Science tries to understand and explain the workings of the world with logic and by employing observation and experimentation before coming to any conclusions. Building on past knowledge and explanations can be helpful but not always totally accurate or reliable. We still need to rely on our own observations and experiments before we draw any conclusions. When I was younger, I did a lot of reading and studying on meditation and yoga. You might call meditation and yoga part of the mystic arts which could also include Zen, Taoism, Sufism and the like. These might be called mystic practices because so many people find such practices mystifying and don’t really understand what they are about. But there is a science of meditation and yoga that has emerged here in Western Civilization, and it is based largely on a modern understanding of anatomy and physiology. It is how I try to understand what these practices are about and what my own practice is about.
Ostensibly meditation is about practicing stillness which is a very foreign concept indeed in Western culture. As I see it Western culture is about movement, improvement, invention, progress, development, work, and enterprise. So what is it with these folks who like to sit in meditation for hours on end and contemplate their navels or whatever it is they are doing? What a waste of valuable time it appears to be when you could be working on something and improving yourself or your society for the better.
Consciously staying still (and maybe relaxing) is to be avoided and so this sort of practice is a mystery. We are geared for action and accomplishment. We are in the driver’s seat and always moving forward towards a bigger, better, and brighter future. What sense does it make to idle in neutral or even to turn the engine off? But that is exactly what the meditator does, idle in neutral or turns the engine off. And what can be amazing about this process is that when the engine is not in engaged, when we idle and consciously stay still, interesting things can happen. Insights may appear.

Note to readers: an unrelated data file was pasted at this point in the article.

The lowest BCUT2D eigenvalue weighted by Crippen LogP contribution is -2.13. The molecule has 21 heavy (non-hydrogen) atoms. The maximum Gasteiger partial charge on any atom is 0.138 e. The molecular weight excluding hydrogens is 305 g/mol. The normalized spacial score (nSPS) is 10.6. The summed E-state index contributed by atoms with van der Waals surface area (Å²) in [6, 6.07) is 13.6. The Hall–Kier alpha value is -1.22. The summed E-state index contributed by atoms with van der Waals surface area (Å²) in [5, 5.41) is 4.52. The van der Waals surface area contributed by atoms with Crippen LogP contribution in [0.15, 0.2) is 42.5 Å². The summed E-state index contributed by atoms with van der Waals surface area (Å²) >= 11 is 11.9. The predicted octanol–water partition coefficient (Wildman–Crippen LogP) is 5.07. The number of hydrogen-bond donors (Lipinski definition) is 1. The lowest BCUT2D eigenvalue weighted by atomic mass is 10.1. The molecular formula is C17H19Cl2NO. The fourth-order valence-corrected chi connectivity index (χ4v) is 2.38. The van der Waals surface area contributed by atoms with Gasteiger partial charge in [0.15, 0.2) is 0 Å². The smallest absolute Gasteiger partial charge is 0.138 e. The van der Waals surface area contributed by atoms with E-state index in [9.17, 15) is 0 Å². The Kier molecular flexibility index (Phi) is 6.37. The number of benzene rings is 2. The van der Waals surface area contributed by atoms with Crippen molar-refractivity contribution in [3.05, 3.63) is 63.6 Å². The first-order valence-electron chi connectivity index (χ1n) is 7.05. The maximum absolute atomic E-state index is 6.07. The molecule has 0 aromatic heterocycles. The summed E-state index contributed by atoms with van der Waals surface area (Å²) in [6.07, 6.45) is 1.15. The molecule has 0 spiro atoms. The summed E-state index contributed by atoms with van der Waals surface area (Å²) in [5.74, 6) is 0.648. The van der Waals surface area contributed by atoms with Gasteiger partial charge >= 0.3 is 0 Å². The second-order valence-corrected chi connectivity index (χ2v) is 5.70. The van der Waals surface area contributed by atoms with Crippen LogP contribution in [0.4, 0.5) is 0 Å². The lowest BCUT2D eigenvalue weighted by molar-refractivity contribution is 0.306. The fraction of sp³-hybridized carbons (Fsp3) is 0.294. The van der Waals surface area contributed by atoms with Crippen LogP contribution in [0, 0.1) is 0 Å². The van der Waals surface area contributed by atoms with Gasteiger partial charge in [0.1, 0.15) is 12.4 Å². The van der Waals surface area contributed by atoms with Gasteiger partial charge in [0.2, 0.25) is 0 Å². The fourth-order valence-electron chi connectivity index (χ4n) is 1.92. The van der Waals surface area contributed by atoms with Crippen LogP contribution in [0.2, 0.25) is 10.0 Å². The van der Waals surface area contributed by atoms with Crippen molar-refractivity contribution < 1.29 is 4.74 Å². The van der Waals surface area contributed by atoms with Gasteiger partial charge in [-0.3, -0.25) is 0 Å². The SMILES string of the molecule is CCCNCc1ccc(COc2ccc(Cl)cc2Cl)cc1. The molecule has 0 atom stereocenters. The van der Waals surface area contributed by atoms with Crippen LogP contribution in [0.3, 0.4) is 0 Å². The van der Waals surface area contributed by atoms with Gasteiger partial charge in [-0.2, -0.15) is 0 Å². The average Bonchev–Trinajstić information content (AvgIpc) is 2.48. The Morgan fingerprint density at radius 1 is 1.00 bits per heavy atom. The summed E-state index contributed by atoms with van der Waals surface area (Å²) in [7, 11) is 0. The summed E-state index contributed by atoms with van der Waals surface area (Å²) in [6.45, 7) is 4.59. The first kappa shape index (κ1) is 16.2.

We may become aware of how tired we really are and how tense we feel. We can sense that we are all tied up with tensions in almost every corner of our bodies and burdened with a fatigue that is deep and profound. We may ache in our belly and heart and head. We may begin to discover what the actual remedy may be for our afflictions and it may not be, and probably isn’t, what we call physical education, exercise, and fitness. If we practiced yoga before, the nature of that practice can totally change when awareness ripens in this way. Our practice is then not an exercise anymore but an ongoing physical therapy guided by our own sense of stiffness, tension, and ache. Our practice becomes inspired and creative, guided by an inner sense of the body. We might be inclined to instruct others in what we have discovered, but always with the realization that others have their our own paths to follow and theirs may be different from our own. But there is still common ground to share, and we need to reach out to others and share what we know and feel.
It is my impression that this kind of process is happening in a big way in America now and in Western Civilization. Much material is appearing and being shared by people on this kind of journey and eventually it may even change the course of our civilization, make it less driven, aggressive, and destructive and introduce a kind of balance we have been lacking. These emerging teachings will show us the value of stillness, rest, ease, peace, and relaxation. They will show us what it is we have been missing and lacking in our lives, and maybe reveal a more essential, natural, and spontaneous way to live.